About an hour of driving passed, interrupted briefly when Javier got hungry and ran into a store to buy some road food. Between Alice and the little town of Premont he picked up another tail “” this one a sedan occupied by two officers with the Jim Wells County Task Force.
Only a few weeks earlier, on October 7, state Sen. Juan “Chuy” Hinojosa had been stopped on that same stretch of U.S. 281 in Jim Wells County and was cited by an officer with the South Texas Specialized Crimes and Narcotics Task Force for swerving on the roadway and driving an SUV with windows that were tinted too dark. The ensuing argument with the officer, in which the senator believes he was a victim of ethnic profiling, led to a crusade by Hinojosa in the 2005 Legislature to force multi-county task forces to accept supervision by the Department of Public Safety. As part of the War on Drugs these multi-county task forces operated independently and were funded by a governor’s office pass-through of federal Byrne Justice Assistance Grants. Cosponsored by Democratic state Rep. Terri Hodge of Dallas, Hinojosa’s bill””which did not affect Chapter 59 of the criminal code””prohibited the governor’s Criminal Justice Division from awarding federal grants to multi-county task forces that were functioning as stand-alone law enforcement agencies. Following the scandal that consumed one of these task forces in the Panhandle, a sordid tale uncovered by Nate Blakeslee (see “Color of Justice,” June 23, 2000), Gov. Rick Perry had already eliminated funding for almost all of these region-wide operations in 2006. Recently, the president of the Texas Panhandle Peace Officers Association has called for their return: “It’s like chopping off an arm,” he complained to the Lubbock Avalanche-Journal.
The regionwide task forces are unlikely to return in anything like their previous form, but the law co-authored by Hinojosa and negotiated by Perry’s staff authorizes the governor’s office to continue awarding grants approved by the DPS to task forces made up of law enforcement agencies within a single county. Austin’s Scott Henson, a widely read criminal justice blogger, says that scuttling most of the regionwide task forces significantly reined in abuse of highway interdictions and Chapter 59 confiscations. “But what happens, especially in South Texas, is that some of these county jurisdictions have come to rely on confiscations as a way to supplement their budgets.”
Between 2005 and 2007, according to county reports submitted to the Attorney General’s office, agencies along Highway 77″”the Kingsville Crime and Narcotics Task Force, the Kleberg County sheriff, a Kleberg County constable and the Kenedy County sheriff””reported total assets from forfeitures and seizures of $4,486,938. They returned only $41,920 to defendants who appealed through the civil process. (The reports to the state do not describe how seized money was spent.)
During the same period, on U.S. 281, the Jim Wells County sheriff and allied police departments of Premont and Orange Grove reported total assets through forfeitures and seizures of $2,027,736. In neighboring Brooks County, south on U.S. 281, the sheriff’s department reported assets of $1,777,649. Sharing in this wealth of income was Frank Garza, the 79th district attorney, who serves both Jim Wells and Brooks counties and defends the counties in court. Garza’s office saw to it that none of the properties were returned on appeal.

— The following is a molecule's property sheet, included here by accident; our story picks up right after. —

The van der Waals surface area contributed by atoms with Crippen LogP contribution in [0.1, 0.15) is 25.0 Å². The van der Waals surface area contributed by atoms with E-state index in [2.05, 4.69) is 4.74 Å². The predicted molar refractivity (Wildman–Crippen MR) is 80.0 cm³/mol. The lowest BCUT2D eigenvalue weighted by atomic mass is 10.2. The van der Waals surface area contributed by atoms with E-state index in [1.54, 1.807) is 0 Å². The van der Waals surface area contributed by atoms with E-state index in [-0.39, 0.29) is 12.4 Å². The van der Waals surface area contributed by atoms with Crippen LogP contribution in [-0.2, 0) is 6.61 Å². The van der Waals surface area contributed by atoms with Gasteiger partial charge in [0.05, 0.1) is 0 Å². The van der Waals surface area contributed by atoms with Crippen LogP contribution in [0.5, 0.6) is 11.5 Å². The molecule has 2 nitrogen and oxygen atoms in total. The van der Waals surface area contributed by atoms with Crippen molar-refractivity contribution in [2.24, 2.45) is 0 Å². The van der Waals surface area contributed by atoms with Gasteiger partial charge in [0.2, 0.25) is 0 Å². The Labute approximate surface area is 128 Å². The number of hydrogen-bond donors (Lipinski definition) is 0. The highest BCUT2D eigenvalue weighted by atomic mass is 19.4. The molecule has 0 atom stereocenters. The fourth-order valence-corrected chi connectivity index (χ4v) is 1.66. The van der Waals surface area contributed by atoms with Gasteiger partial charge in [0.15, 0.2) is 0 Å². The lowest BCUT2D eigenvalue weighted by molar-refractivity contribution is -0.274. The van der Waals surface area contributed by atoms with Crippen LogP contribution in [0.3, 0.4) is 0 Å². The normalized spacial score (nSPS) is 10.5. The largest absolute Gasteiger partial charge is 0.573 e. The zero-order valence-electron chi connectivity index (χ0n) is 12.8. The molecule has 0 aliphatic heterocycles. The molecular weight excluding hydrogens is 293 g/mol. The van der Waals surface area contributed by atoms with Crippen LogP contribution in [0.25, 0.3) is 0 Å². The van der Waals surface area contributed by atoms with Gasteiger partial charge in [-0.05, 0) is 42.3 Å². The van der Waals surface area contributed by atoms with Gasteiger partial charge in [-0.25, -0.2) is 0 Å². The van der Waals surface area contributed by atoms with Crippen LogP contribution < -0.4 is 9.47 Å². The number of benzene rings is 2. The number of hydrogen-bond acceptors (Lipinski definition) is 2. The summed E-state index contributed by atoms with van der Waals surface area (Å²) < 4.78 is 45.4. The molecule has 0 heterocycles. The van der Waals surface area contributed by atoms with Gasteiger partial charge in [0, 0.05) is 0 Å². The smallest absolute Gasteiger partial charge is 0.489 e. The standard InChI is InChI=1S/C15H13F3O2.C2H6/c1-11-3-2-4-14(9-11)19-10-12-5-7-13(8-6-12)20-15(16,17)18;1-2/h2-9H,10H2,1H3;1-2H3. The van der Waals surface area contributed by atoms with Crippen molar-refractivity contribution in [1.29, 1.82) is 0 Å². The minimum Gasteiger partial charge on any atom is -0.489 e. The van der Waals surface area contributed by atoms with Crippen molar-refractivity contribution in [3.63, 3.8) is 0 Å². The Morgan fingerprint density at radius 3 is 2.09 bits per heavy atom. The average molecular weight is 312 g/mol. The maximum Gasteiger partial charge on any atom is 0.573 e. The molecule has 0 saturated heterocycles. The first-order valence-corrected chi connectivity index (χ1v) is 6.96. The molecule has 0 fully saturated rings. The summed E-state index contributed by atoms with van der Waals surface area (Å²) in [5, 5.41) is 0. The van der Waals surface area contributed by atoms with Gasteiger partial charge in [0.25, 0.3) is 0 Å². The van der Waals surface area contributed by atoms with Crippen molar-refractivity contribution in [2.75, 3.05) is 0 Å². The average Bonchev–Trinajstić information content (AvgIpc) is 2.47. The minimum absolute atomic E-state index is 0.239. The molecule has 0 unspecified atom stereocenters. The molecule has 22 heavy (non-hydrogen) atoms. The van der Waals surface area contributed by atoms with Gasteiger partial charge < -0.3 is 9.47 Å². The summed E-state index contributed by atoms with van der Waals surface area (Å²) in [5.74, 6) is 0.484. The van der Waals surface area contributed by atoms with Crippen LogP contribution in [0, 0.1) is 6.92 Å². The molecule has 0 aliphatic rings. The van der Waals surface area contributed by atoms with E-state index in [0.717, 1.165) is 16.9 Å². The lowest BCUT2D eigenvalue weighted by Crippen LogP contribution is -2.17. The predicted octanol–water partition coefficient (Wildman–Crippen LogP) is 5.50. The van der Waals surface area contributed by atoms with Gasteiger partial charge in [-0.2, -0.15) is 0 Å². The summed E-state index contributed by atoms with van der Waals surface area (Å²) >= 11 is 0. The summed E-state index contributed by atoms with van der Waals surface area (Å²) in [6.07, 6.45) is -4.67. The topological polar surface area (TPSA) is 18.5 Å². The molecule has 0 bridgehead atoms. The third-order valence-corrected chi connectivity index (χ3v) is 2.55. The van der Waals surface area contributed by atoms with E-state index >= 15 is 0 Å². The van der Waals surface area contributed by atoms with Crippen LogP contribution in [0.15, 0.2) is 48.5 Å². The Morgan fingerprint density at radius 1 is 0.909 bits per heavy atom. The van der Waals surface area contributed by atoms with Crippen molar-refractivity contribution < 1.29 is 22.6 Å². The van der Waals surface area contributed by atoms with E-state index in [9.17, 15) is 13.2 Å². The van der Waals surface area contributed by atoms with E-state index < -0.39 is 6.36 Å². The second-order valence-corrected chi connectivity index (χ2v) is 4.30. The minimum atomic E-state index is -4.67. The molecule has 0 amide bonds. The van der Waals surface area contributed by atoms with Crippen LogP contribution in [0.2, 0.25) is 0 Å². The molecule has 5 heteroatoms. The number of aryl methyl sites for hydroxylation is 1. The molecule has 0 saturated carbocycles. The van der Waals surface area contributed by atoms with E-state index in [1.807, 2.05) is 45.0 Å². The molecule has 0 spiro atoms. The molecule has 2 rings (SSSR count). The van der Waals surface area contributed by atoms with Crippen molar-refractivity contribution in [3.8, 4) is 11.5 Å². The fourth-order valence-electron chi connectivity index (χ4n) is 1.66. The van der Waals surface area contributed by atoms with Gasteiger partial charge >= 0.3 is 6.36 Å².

The two Jim Wells County Task Force officers wore their uniforms and the car bore the colors and insignia of the sheriff’s department. “I move over to the right to let someone by, and the guy stays right with me,” Javier remembers. “I speed up a little to pass up a truck, zoom, he comes around and is right back on my bumper.”
The patrol car was equipped with a video camera on the dash. It videotaped everything that occurred between the patrol car and the Mazda, and a fair amount of the conversation was audible, though the traffic was heavy. A burly sergeant named Edward Valadez approached Javier and told him to get out and follow him to the space between the cars. The second officer positioned himself near the patrol car’s right headlight. “Where you headed?” Valadez demanded, after looking at Javier’s license and insurance. “You don’t have a driver’s license?” he barked into the car at Clifford. “ID card? You don’t have a photo ID or what?”
Valadez paced around the back of the Mazda. “How do you know this guy?” he asked Javier, referring to Clifford, keeping up his interrogation as he looked inside the car. “You’re not on probation or anything, are you? Ever been arrested before?” He gestured at a spot on the highway shoulder. “Just stay right there, okay?”
The sergeant told Javier that he’d been stopped because of the missing front license plate. For the next few minutes, Javier tried to explain why the plate was on the dash and who the car belonged to; he kept trying to get Valadez to look at the warning ticket he’d gotten in George West.
Just as the George West officer had done, Valadez asked Javier if he had any knives, guns, ammunition, or large amounts of money. For the second time in an hour, Javier acknowledged having several thousand dollars in the car.
As soon as Javier said that, the officer’s change of expression and body language could clearly be seen on the videotape. A backup patrol unit veered around to a halt in front of the Mazda. A uniformed officer hustled out of the car with a look on his face that that did not appear friendly. A stunned Clifford was ordered out of the car and told to spread his legs and put his hands on the Mazda’s hood. An officer patted him down.